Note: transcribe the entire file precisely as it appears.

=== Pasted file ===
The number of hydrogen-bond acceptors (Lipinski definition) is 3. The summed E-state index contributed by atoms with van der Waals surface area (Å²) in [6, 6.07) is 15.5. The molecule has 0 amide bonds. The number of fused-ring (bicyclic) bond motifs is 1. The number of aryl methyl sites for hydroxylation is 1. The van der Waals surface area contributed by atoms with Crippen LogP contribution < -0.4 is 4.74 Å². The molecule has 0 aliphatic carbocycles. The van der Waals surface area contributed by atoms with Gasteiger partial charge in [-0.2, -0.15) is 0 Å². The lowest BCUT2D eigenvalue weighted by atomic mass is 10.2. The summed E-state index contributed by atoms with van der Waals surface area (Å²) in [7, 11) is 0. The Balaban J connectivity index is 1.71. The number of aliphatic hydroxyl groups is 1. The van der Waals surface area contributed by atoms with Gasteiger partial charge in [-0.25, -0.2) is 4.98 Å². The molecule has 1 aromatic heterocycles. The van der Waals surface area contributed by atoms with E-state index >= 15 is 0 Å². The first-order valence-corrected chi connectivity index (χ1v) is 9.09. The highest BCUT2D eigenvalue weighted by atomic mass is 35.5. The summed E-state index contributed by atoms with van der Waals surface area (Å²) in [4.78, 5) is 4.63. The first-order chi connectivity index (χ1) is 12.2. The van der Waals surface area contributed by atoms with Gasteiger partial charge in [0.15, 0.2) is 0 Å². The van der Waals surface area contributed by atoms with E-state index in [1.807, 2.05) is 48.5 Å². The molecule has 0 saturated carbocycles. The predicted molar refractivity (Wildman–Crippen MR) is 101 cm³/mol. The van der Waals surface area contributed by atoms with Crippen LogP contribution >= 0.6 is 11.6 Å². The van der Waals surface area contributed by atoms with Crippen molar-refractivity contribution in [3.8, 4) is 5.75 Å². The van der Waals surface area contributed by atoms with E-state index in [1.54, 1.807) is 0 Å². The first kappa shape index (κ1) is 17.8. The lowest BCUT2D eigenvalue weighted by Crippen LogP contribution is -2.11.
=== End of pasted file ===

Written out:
The number of hydrogen-bond acceptors (Lipinski definition) is 3. The summed E-state index contributed by atoms with van der Waals surface area (Å²) in [6, 6.07) is 15.5. The molecule has 0 amide bonds. The number of fused-ring (bicyclic) bond motifs is 1. The number of aryl methyl sites for hydroxylation is 1. The van der Waals surface area contributed by atoms with Crippen LogP contribution < -0.4 is 4.74 Å². The molecule has 0 aliphatic carbocycles. The van der Waals surface area contributed by atoms with Gasteiger partial charge in [-0.2, -0.15) is 0 Å². The lowest BCUT2D eigenvalue weighted by atomic mass is 10.2. The summed E-state index contributed by atoms with van der Waals surface area (Å²) in [7, 11) is 0. The Balaban J connectivity index is 1.71. The number of aliphatic hydroxyl groups is 1. The van der Waals surface area contributed by atoms with Gasteiger partial charge in [-0.25, -0.2) is 4.98 Å². The molecule has 1 aromatic heterocycles. The van der Waals surface area contributed by atoms with E-state index >= 15 is 0 Å². The first-order valence-corrected chi connectivity index (χ1v) is 9.09. The highest BCUT2D eigenvalue weighted by atomic mass is 35.5. The summed E-state index contributed by atoms with van der Waals surface area (Å²) in [4.78, 5) is 4.63. The first-order chi connectivity index (χ1) is 12.2. The van der Waals surface area contributed by atoms with Gasteiger partial charge in [0.15, 0.2) is 0 Å². The van der Waals surface area contributed by atoms with E-state index in [1.807, 2.05) is 48.5 Å². The molecule has 0 saturated carbocycles. The predicted molar refractivity (Wildman–Crippen MR) is 101 cm³/mol. The van der Waals surface area contributed by atoms with Crippen LogP contribution >= 0.6 is 11.6 Å². The van der Waals surface area contributed by atoms with Crippen molar-refractivity contribution in [3.8, 4) is 5.75 Å². The van der Waals surface area contributed by atoms with E-state index in [1.54, 1.807) is 0 Å². The first kappa shape index (κ1) is 17.8. The lowest BCUT2D eigenvalue weighted by Crippen LogP contribution is -2.11.